for cyber attacks, especially those MALTs termed broadly enough to cover all law enforcement investigations.149 The problem with this approach though, would be to treat a cyber attack as analogous to terrorism, meaning the IHL framework drops away unless state-sponsored terrorism is included within the regime.150 There are often no enforceable obligations under these treaties. The U.S. is also a party to more than 100 bilateral extradition treaties. Without such accords national governments often will have neither an international obligation nor the domestic authority to deliver custody of an individual for prosecution.151 These treaties could be evoked to more effectively bring the perpetrators of cyber attacks to justice. As such, international criminal law has a distinct role to play in cyber attacks, a subject that will be returned to in part V.
The 1961 Vienna Convention on Diplomatic Relations enshrines the right of inviolability of the premises of a diplomatic mission,152 its archives,153 private residences and property,154 and its communications.155 Applied to cyber law, this regime, then, could protect all communications made to and from government embassies and missions against cyber attack or espionage. In addition, the vast majority of treaties of friendship, commerce, and navigation are archetypical examples of agreements that will likely be suspended during an armed conflict.156 Tourism is antithetical to a war zone. Though, most NATO Status of Forces Agreements (“SOFA”) would remain in place during an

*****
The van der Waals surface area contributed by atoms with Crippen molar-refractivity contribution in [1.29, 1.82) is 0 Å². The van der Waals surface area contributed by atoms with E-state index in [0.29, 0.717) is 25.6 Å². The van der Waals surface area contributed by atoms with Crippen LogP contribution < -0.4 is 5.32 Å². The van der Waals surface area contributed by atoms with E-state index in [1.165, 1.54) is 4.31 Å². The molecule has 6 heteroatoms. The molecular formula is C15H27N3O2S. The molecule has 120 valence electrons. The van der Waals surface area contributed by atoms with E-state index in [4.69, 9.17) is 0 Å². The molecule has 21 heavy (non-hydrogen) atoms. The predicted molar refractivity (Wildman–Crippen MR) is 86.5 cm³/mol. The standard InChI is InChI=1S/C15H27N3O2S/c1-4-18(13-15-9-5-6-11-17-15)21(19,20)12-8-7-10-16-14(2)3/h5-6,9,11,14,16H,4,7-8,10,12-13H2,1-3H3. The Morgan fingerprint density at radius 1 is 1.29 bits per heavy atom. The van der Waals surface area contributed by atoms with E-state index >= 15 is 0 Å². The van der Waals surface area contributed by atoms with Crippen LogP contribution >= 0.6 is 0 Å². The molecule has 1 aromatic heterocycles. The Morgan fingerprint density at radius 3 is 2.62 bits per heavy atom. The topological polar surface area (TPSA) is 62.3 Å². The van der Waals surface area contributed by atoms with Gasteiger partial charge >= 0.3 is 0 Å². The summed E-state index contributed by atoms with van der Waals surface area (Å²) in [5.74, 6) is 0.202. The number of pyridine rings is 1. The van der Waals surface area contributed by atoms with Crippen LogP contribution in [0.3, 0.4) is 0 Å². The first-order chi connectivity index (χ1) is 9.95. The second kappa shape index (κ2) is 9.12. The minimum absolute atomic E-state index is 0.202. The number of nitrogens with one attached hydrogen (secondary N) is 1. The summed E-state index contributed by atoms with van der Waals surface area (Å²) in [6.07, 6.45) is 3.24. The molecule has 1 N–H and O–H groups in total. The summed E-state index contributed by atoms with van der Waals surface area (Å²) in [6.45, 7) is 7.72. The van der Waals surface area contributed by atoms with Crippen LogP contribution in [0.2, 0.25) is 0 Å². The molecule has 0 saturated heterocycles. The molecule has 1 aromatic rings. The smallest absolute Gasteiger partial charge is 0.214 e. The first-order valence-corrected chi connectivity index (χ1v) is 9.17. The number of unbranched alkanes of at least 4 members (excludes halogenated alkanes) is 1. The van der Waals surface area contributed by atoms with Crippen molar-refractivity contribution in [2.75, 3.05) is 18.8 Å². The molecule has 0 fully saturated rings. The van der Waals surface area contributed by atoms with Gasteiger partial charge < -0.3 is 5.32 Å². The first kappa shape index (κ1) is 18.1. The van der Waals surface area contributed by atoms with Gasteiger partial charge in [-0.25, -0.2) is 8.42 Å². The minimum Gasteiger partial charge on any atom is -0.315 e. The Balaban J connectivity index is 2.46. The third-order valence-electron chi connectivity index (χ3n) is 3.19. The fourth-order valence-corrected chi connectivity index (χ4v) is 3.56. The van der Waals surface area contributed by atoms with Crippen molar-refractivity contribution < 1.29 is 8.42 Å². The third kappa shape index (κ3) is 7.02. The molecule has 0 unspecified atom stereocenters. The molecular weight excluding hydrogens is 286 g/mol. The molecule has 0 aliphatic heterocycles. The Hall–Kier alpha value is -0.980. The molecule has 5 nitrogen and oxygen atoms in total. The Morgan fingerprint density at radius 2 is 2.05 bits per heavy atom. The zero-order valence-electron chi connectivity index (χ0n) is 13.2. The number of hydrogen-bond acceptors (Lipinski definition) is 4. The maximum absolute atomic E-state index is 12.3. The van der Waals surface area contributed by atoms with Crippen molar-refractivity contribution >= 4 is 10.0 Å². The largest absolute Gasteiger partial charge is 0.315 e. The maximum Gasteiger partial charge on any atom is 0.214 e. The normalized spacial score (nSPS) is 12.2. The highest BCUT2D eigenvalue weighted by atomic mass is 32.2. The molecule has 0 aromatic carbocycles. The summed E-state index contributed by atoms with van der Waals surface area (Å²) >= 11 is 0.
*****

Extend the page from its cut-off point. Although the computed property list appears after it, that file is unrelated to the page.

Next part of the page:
149 An example is the US-Canada MALT: Treaty Doc. 100-14; 100th Cong., 2nd Sess. Exec. Rept. 100-28; 100th Cong, 2nd Sess. Exec. Rept 101-10; 101st Cong., 1st Sess. XXIV ILM No. 4, 7/85, 1092-1099.
150 John Murphy, State Support of International Terrorism: Legal, Political, and Economic Dimensions 128 (1989).
151 DOD, supra note 33.
152 1961 Vienna Convention, Art. 2.
153 1961 Vienna Convention, Art. 24.
154 1961 Vienna Convention, Art. 30.
155 1961 Vienna Convention, Art. 27.
156 DOD, supra note 33.